There is a growing interest in research focusing on performance management practices in the public sector, but research is still limited with regards to public primary healthcare services (PHSs), which play an important role in national healthcare systems. These organisations are frequently criticised for alleged poor performance management practices and misuse of resources, though such claims are not always substantiated. The purpose of this study is to examine performance management practices in public PHSs.
Three case studies of PHSs organisations were conducted resulting in interview material and archival data. Otley's performance management framework was used to examine the data.
It is found that the performance management systems of the studied PHSs were disjoint and lacked consistency and coherence. Lack of direction and motivational were key issues in PHSs. Furthermore, the observations indicate that vertical controls between PHSs and parent organisation were weak and accountability poor.
Generalisability of findings and social desirability bias are the important limitations. A key research implication is that the conceptual framework adopted can be meaningfully used to generate insights into performance management issues in public sector healthcare organisations.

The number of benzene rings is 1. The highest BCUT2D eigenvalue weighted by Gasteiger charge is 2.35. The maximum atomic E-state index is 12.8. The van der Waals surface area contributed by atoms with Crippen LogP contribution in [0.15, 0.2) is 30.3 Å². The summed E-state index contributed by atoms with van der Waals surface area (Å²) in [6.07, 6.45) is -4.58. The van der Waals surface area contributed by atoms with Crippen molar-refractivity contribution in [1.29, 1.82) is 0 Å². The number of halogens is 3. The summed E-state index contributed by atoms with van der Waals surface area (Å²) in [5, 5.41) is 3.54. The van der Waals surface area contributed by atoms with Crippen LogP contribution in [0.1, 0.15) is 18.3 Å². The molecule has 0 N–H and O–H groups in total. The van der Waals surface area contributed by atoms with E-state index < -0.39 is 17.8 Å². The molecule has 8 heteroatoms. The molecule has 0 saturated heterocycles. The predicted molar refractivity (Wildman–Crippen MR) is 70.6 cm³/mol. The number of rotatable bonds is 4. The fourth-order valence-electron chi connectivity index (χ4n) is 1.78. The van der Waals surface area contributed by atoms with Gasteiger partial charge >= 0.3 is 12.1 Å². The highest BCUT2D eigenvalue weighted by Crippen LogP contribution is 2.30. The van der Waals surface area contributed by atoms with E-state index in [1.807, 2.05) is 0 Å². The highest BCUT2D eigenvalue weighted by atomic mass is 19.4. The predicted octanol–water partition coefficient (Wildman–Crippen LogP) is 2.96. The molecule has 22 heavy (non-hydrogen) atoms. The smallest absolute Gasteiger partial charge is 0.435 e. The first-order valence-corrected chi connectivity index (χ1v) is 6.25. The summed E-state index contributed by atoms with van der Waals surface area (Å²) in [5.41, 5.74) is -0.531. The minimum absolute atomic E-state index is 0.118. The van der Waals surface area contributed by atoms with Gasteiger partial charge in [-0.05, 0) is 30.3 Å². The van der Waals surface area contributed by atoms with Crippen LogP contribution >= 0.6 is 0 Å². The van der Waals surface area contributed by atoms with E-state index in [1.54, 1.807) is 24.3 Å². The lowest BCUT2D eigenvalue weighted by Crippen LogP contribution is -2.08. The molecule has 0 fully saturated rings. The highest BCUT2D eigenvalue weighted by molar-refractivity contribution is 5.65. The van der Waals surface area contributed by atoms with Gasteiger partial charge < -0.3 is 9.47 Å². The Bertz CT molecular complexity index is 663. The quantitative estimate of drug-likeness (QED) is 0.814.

The study highlights the implications of the poor design and use of performance management systems and highlights areas for improvement in the organisations studied, and potentially across the sector.
This study is the first to draw upon Otley's performance management framework to examine performance management practices in PHSs and to demonstrate its usefulness in this context.
Silva, P. and Ferreira, A. (2010), "Performance management in primary healthcare services: evidence from a field study", Qualitative Research in Accounting & Management, Vol. 7 No. 4, pp. 424-449. https://doi.org/10.1108/11766091011094527Download as .RIS
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